Bram Stoker was born in Dublin in 1847 and studied Pure Mathematics at Trinity College Dublin. He developed a passion for the theatre while at university and, on graduation, spent seven years in the Irish Civil Service. He then became business manager at London's Lyceum Theatre in 1878 and married Florence Balcombe the same year - beating, would you believe, Oscar Wilde to her hand in marraige. Stoker is obviously best known for 'Dracula', which was first published in 1897.
Dracula is a little different to the standard novel - it's a collection of journal entries, letters and the occasional newspaper article. (It may sound strange, but it works very well). The book kicks off with the journal entries of a recently qualified solicitor, Jonathan Harker, on his was to Transylvania - a region in the Carpathian Mountains . Harker's firm had been employed by a local nbleman called Count Dracula to oversee the purchase of an old estate in England . The firm have settled on an estate called Carfax, at Purfleet, and Harker is travelling to tidy up the final details with the Count. He doesn't have the easiest of journeys - dreadful trains in Hungary, howling dogs beneath his bedroom window - but, poor chap, things are about to get an awful lot worse. Bistritz is the nearest town to his destination, Castle Dracula...spends the night in an inn there, planning to complete his journey the following day by stagecoach. His landlord won't talk about the Count or his castle - but, just before he leaves, his landlady begs him not to go, (She's especially concerned that it's St George's Eve when - at midnight - "all evil things in the world will have full sway"). Naturally, he pays no heed - but takes the crucifix she offers him. It's something that - as an "English churchman" - he's always viewed as "idolatrous". However, he becomes very attached to it in time.
Harker's due to get the coach as far as the Borgo Pass, where Dracula's private coach will then meet him. Despite his coach driver's best efforts - he arrives an hour early, in the hope of taking Harker on to Bukovina - Dracula's coach arrives and Harker makes for the castle. Like the countryside's howling wolves, the driver's glowing red eyes and sharp white teeth aren't too comforting....though the Count's appearance is little better. (Dracula is old, incredibly pale, has set of long white teeth, long fingernails sharpened to a point and a strong handshake that's as cold as ice). Although, initially, very polite Dracula never eats with Harker and effectively bans him from exploring the castle - the majority of its doors remain locked to him. Furniture in the castle is very expensive and in excellent condition...though, strangely, there's no sign of either servants or mirrors. Harker later starts to understand what he's got himself into - thanks, in part, to an accident with a razor blade and a shaving mirror. By then, the castle has become a prison and he knows why the locals spoke of Hell, Satan and vampires when he was leaving the inn.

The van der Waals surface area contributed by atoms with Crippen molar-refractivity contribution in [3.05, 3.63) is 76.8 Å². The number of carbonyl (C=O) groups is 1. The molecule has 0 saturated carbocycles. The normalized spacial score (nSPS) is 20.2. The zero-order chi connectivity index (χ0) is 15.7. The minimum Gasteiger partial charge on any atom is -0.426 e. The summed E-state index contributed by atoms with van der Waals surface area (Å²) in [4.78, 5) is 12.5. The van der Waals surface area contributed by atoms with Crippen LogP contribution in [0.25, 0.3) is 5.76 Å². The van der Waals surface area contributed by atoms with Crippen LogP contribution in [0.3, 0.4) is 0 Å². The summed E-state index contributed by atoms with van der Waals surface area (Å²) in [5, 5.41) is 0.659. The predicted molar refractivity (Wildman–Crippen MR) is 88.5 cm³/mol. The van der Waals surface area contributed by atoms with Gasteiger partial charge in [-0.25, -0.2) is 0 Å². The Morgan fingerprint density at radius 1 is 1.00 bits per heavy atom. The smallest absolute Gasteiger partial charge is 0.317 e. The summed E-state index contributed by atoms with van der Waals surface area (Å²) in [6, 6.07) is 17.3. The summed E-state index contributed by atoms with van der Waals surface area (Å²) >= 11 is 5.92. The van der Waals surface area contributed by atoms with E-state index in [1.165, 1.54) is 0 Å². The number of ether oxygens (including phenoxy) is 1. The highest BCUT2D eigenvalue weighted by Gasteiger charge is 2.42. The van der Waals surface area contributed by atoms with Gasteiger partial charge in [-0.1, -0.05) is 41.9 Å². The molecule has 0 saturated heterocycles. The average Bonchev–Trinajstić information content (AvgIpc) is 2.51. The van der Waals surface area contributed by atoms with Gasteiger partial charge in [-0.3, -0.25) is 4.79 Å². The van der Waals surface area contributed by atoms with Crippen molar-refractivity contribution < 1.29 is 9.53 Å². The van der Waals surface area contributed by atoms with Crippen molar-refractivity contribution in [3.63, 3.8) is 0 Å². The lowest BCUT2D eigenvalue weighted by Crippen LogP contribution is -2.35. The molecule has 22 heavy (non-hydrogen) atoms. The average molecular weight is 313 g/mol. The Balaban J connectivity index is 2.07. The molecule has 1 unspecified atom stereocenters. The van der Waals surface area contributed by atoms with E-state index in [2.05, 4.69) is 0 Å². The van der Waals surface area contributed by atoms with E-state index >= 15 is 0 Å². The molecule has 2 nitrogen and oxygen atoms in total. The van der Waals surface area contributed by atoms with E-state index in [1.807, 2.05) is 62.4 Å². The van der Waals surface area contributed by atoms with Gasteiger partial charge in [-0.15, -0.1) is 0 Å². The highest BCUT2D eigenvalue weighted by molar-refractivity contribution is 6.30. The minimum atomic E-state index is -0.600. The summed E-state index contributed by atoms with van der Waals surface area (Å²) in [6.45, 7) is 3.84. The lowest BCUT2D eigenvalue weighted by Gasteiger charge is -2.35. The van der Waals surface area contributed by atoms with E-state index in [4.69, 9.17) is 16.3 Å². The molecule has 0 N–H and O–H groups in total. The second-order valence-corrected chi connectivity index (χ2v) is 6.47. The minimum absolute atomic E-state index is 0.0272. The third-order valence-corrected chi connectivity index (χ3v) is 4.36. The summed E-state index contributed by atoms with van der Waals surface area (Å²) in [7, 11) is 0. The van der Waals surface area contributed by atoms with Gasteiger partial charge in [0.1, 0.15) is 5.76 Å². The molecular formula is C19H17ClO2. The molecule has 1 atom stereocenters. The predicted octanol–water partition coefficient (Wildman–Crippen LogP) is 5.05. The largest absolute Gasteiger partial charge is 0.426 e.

Harker spends longer at the castle than he had planned, or wanted to - and the action shifts to England when Dracula leaves home - alone. The story is then picked up by Harker's fiancee, Mina - through her own journal and the letters she was writing to her friend, Lucy Westenra. The pair spend quite some time together in Whitby ...which, unfortunately, is exactly where Dracula's boat comes into dock. (Worse - ever the ladies' man - Dracula isn't long in making a move). Lucy has recently become engaged to the Hon Arthur Holmwood, the only son of Lord Godalming. (She had turned down Dr Seward - who has his own asylum - and an American gentleman called Quincey Morris the same afternoon Arthur had proposed. Marraige propposals were obviously a bit like buses in those days - you wait years for one and then three turn up at once). Seward's journal entries add quite a bit to the book, and his request for help from his old teacher, Professor Van Helsing, is very significant.
The book isn't always overtly scary, though there is plenty of mystery and intrigue. Several 'obvious' clues - like the presence of a bat, or the puncture wounds on someone's neck - are repeatedly ignored. (Only Van Helsing has any idea what they're dealing with...and it's quite a while before the key players are able to get together and pool their information). It's very descriptive, and conjures up some great images - for example, Dracula's home in Transylvania was a "vast, ruined castle, from whose tall black windows came no ray of light and whose broken battlements showed a jagged line against the moonlit sky." However, after he leaves Transylvania, Dracula only ever makes fleeting appearances and the book does, occasionally, throw out a line you just have to laugh at. (The book has barely started before the gentlemanly Harker comments : "the women looked pretty, except when you got near them"). Still, the book is a classic, and - having defined the whole vampire genre - is one of those titles you just have to read.
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